The International Space Station: Privatize or Bust?

- Agustus 07, 2018

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Promoted from the diaries by streiff. Promotion does not imply endorsement.
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What is the future of the International Space Station? Inhabited continuously since 2000, the space station (ISS) is our priceless scientific laboratory in space, where daily experiments advance medical health, high technology and our future in space.

However, the very existence of the space station is now uncertain. In 2025, the station could be ‘de-orbited’—destroyed would be the honest word. It could be privatized in some developing manner. It could be partially dismantled into a smaller station. Or it could be continued with a guaranteed budget during the transition for an extended period while new commercial partners ramp up to eventually be able to fully replace much of NASA’s share of ISS expenses.

Prematurely destroying ISS would be a catastrophe of the worst magnitude. The U.S. has invested an estimated one hundred billion dollars in developing, constructing and operating ISS, and the science performed daily onboard is impossible to replicate on earth.

Privatizing ISS offers great potential benefits and serious potential risks. It’s easy to forecast ISS in the future as a hub of commercial activity with additional corporate manufacturing modules and a hotel for visiting tourists, and being operated perhaps well into the 2030s.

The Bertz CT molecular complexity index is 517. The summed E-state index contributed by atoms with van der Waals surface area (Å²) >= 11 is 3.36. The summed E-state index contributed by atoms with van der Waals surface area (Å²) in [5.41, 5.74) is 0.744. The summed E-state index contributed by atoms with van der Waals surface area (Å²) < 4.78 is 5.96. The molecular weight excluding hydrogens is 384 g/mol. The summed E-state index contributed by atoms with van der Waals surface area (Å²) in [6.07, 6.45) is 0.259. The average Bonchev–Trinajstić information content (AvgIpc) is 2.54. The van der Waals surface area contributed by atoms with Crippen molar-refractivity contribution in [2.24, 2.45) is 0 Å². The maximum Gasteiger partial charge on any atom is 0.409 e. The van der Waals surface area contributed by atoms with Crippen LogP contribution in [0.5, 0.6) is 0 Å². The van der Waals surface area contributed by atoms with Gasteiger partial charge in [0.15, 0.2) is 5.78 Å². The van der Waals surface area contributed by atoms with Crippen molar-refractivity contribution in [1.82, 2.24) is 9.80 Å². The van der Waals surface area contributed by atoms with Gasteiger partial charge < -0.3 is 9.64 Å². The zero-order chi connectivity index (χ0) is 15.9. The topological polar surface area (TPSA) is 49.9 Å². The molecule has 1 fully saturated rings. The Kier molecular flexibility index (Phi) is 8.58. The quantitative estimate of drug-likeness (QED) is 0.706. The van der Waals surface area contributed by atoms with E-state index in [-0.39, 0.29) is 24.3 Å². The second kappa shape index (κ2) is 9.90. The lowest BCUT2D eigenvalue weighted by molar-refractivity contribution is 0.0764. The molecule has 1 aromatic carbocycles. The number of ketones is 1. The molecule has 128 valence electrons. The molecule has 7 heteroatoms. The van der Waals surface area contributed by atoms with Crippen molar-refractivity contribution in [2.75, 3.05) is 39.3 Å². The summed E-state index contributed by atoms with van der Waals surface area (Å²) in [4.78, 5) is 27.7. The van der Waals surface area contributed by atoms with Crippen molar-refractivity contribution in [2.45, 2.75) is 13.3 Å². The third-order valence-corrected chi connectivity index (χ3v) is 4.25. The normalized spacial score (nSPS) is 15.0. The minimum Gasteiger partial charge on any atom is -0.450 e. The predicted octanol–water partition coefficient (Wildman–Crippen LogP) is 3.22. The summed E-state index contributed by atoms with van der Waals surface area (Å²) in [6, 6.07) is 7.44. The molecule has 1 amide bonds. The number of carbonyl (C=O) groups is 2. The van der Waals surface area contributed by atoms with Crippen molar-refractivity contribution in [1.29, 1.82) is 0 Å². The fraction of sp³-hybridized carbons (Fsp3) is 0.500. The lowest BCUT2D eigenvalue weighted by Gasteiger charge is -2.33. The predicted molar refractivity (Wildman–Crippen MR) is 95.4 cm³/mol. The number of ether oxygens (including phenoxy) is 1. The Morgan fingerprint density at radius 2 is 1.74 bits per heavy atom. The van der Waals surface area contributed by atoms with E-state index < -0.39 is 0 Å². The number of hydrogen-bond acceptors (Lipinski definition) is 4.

While supportive of privatization, Senator Ted Cruz (R-TX) and other conservatives oppose cutting NASA funding from ISS in 2025, but extending funding until at least 2028.

In his opening statement to the Senate Subcommittee on Space, Science, and Competitiveness hearing on ISS, Cruz said, “Prematurely canceling a program for political reasons costs jobs and wastes billions of dollars. We cannot afford to continue to pursue policies that have the consequence of creating gaps in capability, that send $3.5 billion in taxpayer money to the Russian government or create a leadership vacuum in low Earth orbit that provides a window of opportunity for the Chinese to capitalize upon. Let me be clear, as long as I am the chairman of the Space subcommittee, the ISS will continue to have strong support and strong bipartisan support in the United States Congress.”

So far, the preliminary instructions to privatize ISS have resulted in confusion and doubt over whether sufficient companies, universities and existing international ISS partners could sufficiently replace NASA’s share of the budget minus the amounts NASA would spend for purchased services.